The need to protect work product is one of the most daunting issues lawyers face in a litigation process. Many solicitors tend to forget the basic elements of the work product doctrine. Most associates will typically remember Hickman vs. Taylor (1947) but are likely to forget the issues pertaining to opinion work product or the discovery of the fact.
While the work product doctrine does offer litigation support to legal representatives, it also has certain challenges. In this article, we’ll discuss those challenges and everything else you need to know about the work product and the associated privilege concept.
The Work Product Doctrine and Privilege
The work product doctrine specifies that an adverse party may not compel or discover the disclosure of oral or written materials prepared for or by an attorney, particularly while preparing for litigation. The idea was recognised by the Supreme Court in Hickman vs. Taylor, which pointed out that the work product doctrine was a rebuttable presumption. This refers to a presumption that an adverse party may not have access to materials collated by solicitors for the trial.
This means that the work product doctrine offers a qualified privilege from document disclosure, such as legal memoranda or witness statements prepared by the counsel prior to litigation.
However, when a party has non-privileged and relevant facts that are essential to the preparation of the adverse party’s case, this presumption can be overcome. Hence, the adverse party can compel or discover disclosure of work product or materials by proving a ‘substantial need’ and ‘undue hardship’.
The Supreme Court clarified in the Unites States vs. Nobles (1975) that the work product doctrine applies to both civil and criminal litigation.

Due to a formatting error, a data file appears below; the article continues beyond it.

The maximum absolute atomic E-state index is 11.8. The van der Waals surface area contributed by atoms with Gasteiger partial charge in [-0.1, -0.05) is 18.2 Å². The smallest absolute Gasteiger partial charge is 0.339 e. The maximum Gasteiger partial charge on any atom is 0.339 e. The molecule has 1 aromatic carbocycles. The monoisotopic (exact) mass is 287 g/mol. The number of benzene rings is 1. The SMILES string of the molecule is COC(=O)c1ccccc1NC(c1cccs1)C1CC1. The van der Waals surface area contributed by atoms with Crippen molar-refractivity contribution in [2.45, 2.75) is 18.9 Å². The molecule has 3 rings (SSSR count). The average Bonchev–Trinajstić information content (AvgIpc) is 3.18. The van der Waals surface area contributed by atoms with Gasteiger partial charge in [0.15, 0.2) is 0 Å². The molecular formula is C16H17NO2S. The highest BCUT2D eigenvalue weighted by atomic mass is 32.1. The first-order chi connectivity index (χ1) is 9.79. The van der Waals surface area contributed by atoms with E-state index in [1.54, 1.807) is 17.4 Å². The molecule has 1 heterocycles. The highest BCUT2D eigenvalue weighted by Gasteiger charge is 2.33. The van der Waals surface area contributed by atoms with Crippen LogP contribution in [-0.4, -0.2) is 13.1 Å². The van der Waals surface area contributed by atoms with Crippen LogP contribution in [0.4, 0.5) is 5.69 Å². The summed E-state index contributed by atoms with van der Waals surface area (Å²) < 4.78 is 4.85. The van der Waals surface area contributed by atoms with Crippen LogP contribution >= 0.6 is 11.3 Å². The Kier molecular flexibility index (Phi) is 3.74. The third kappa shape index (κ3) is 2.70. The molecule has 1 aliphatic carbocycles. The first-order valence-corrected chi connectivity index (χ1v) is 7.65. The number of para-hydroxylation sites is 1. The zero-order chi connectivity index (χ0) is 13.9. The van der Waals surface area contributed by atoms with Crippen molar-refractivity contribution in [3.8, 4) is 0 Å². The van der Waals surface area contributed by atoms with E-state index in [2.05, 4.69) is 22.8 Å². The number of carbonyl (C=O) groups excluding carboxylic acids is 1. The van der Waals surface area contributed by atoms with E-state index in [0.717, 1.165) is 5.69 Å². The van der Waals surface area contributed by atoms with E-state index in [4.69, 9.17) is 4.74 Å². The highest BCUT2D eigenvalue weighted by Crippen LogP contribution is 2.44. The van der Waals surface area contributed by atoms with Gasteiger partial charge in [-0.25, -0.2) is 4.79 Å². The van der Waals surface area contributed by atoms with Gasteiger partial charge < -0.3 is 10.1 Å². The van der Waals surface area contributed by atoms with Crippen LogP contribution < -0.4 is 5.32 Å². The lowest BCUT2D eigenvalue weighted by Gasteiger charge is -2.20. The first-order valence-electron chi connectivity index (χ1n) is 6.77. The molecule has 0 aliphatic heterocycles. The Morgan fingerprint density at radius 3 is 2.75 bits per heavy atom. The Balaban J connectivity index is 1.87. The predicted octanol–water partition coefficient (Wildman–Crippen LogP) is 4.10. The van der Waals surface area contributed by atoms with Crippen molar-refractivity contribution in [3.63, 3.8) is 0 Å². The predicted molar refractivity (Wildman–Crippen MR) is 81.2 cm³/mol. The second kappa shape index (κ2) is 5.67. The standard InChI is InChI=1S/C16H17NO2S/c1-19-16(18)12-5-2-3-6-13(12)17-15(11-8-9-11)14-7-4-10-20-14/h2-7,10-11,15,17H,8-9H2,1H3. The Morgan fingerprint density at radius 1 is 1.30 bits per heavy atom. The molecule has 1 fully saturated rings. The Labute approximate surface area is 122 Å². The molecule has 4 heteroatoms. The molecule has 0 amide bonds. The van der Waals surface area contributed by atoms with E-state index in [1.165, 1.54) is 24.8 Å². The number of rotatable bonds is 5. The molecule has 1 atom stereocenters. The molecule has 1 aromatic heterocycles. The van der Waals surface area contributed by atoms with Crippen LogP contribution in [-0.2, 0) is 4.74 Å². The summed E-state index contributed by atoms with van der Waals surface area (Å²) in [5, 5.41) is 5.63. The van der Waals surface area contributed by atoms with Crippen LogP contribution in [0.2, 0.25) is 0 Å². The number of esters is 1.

Their effect in eDiscovery
It’s important to note here that work product may be used to protect documents from the discovery that were prepared a long time before the start of the litigation process. Thus, litigation adversaries argue that the assertions for work product give an earlier trigger date to preserve relevant information. That’s because by the time the trial is foreseeable or reasonably anticipated, the duty to preserve relevant materials, such as the work product doctrine, ripens. In some cases, this results in the duty to preserve months or years before the trial. This puts the parties at risk of getting spoliation sanctions for not sticking to relevant evidence from the retroactive preservation date.
This is exactly what happened in the Siani vs. State University of New York case—the defendant’s duty to preserve the materials was triggered around a year prior to filing the lawsuit due to the use of work product doctrine. While spoliation sanctions were not issued in this case by the Siani court, the outcome of Sanofi Aventis vs. Glenmark case was different. In this case, a permissive adverse inference instruction was affirmed by the Federal Circuit for the lost ESI, resulting in a comparable work product scenario.
The work product doctrine and the associated privilege provides litigation support to associates or legal representatives. However, to prevent the chances of spoliation sanctions, they must ensure that the materials remain as relevant and current as possible.